North of San Francisco, after crossing the majestic Golden Gate Bridge into Marin County, is the beautiful City of Tiburon. Tiburon has a picturesque, cozy, little downtown. Among downtown restaurants specializing in exotic cuisines is Guaymas, a Mexican restaurant. The restaurant offers a delectable menu, but the one dish I order every time is Chiles en Nogada, made with chicken meat, served with fried rice and black beans.
Chiles en nogada (chiles in walnut sauce) is a dish from Mexican cuisine, one of the most festive dishes connected with Mexico’s Independence Day, which falls in mid September. Contrary to popular belief, Cinco de Mayo is not Mexico’s official Independence Day. Roasted poblano chiles are filled with picadillo/fillings, a mixture usually containing shredded meat (pork or beef), seasonal fruits and spices, topped with a walnut-based cream sauce, nogada, and garnished with pomegranate seeds, giving it the three colors of the Mexican flag: green chiles, white nogada and red pomegranate. This dish is a treat for both eyes and palate.
The traditional chile en nogada is from the city of Puebla. The dish was prepared for the first time to entertain Emperor Don Agustín de Iturbide when he came to Puebla after he was declared as Agustín I in 1821. For this reason, the dish is a source of pride for the people of Puebla.
Perfect seasonal availability and late summer fruits such as pomegranates, apples, pears, peaches and walnuts, make this a traditional seasonal dish in August to the first half of September, when national independence festivities begin.
I do not know Guaymas’ recipe. This recipe is a result of my research… with a few of Fae’s twists!
Chiles en Nogada
Recipe by: Fae’s Twist & Tango (fae-magazine.com)
• 4 large, fresh chiles poblanos (no substitute)
—Warning: Chile poblano may be quite spicy hot. Your discretion is advised!
• 450 gr/1 lb chicken – boneless/skinless breast meat
• 1 medium onion, halved; one-half finely chopped
• 1 Tbsp vegetable oil
• 1 clove garlic, crushed and minced
• ½ apple peeled, cored and chopped
• ½ pear peeled, cored and chopped (use compote, if fresh not available)
• 1 peach peeled, seeded/cored and chopped (use compote, if fresh not available)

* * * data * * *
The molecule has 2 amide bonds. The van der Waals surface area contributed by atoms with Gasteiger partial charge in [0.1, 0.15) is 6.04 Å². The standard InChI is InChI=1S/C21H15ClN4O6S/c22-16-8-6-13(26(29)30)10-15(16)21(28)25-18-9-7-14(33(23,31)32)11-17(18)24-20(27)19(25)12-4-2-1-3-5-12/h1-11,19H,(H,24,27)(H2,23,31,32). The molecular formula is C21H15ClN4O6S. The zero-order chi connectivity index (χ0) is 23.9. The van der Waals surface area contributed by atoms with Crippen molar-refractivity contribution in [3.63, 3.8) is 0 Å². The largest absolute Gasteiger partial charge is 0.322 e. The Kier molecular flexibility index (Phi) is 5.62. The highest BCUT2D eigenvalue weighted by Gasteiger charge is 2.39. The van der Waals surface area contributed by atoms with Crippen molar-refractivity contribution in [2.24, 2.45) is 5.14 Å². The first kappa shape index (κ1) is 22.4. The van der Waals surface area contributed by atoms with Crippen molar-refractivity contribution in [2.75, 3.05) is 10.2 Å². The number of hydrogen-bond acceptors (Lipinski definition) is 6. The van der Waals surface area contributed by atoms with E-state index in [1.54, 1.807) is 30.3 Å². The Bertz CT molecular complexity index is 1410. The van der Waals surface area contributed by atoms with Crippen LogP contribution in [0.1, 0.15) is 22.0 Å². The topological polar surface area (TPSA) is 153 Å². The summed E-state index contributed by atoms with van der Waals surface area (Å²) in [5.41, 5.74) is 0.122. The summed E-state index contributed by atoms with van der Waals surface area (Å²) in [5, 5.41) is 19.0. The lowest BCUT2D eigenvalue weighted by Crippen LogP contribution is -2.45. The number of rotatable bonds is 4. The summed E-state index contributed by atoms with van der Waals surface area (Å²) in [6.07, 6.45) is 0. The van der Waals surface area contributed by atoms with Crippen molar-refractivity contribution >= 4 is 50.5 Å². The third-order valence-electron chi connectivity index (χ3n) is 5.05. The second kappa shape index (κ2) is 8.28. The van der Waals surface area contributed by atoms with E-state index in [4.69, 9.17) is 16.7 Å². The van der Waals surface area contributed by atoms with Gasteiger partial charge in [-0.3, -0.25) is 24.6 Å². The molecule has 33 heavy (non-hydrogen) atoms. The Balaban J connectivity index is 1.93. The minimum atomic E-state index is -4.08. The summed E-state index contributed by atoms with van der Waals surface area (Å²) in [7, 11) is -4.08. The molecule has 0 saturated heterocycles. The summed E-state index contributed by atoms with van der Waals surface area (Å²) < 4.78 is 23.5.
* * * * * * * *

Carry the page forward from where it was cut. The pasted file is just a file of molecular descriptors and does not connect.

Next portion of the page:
• 1 small chile-Serrano, finely-chopped (or 1/8 tsp fresh ground pepper)
• 2 Tbsp raisins
• ½ tsp tomato paste (or 1 medium tomato, seeded and chopped)
• ¼ tsp cumin
• 1 Tbsp sugar
• 1/8 tsp salt
• 1 Tbsp orange marmalade
• 2 Tbsp walnuts or pecans, finely-chopped (preferably roasted)
• 1 cup walnuts
• 1½ Tbsp raisins
• ¾ cup ‘warm’ milk (if sauce is too thick, add 1 Tbsp of milk at a time while blending, till preferred thickness)
• ¼ cup heavy cream (or 2 Tbsp sour cream)
• dash (1/8 tsp) cinnamon
• 2 tsp sugar
• 1~2 Tbsp pomegranate seeds
TO PREPARE THE MEAT
◊ Place chicken in a medium saucepan with un-chopped half onion, cover with water and cook on high. Once boiled, lower the heat and simmer until fully-cooked and still a few tablespoons of liquid left. When cooled, cut chicken into bite-sized pieces and set aside.
TO PREPARE THE CHILES POBLANOS
◊ Put oven rack on the highest shelf, closest to broiler elements. Cover a cookie sheet with aluminum foil. Line chiles on the sheet and turn oven broiler on.
◊ Broil chiles until the outer layer of skin is blistered and almost burning. Rotate them every few minutes for even skin burning. This process also cooks the chiles. When done, put them in a dish, cover with plastic wrap and let cool. This process also helps the chiles to cook a bit more in the steam –and- will help to better peel.
◊ While chiles are cooling, prepare the picadillo /fillings**
◊ After chiles are cooled, gently peel skin off. If there are no slits already on the chiles due to cooking, slice each chile along one side, lengthwise, gently remove seeds and veins. However, keep the tops of the chiles intact (don’t lift the chile by its top stem or it will tear off). If seeds are too difficult to clean, gently hold each chile in the palm of your hand under running, lukewarm water. Put them back in the dish and set aside. (Chiles will be reconstructed after they are stuffed).
* * TO PREPARE THE PICADILLO/FILLINGS
◊ In a large skillet, over medium heat, saute onion and once translucent, add garlic, then stir and fry for one more minute.
◊ Add cooked chicken with its liquid, and all ingredients of picadillo /fillings –except marmalade and walnuts. Mix together, reduce heat and let mixture meld until liquid is absorbed/evaporated (15 minutes). Stir a couple of times while cooking. Through this process, the chicken meat gets shredded, which is alright.
◊ Remove from heat, add marmalade and walnuts, mix well and let it cool enough so it can be handled/shaped into four meat balls (in sizes/shapes of the chiles).
◊ Place meat balls in chiles, cover and turn over and place onto oven-safe serving dish(s).
◊ Place the rack on the middle shelf of the oven and preheat oven to 100~120°C/200~250°F and place chile dishes in oven to keep warm.
TO PREPARE NOGADA/WALNUT SAUCE
◊ It is best to make sauce when ready to serve.
◊ Place all ingredients in a blender and process until they become a smooth, semi-thick sauce. Pour over warm chile, garnish with pomegranate seeds and serve!
~ ¡Buen provecho! ~
So, what’s cooking in your kitchen?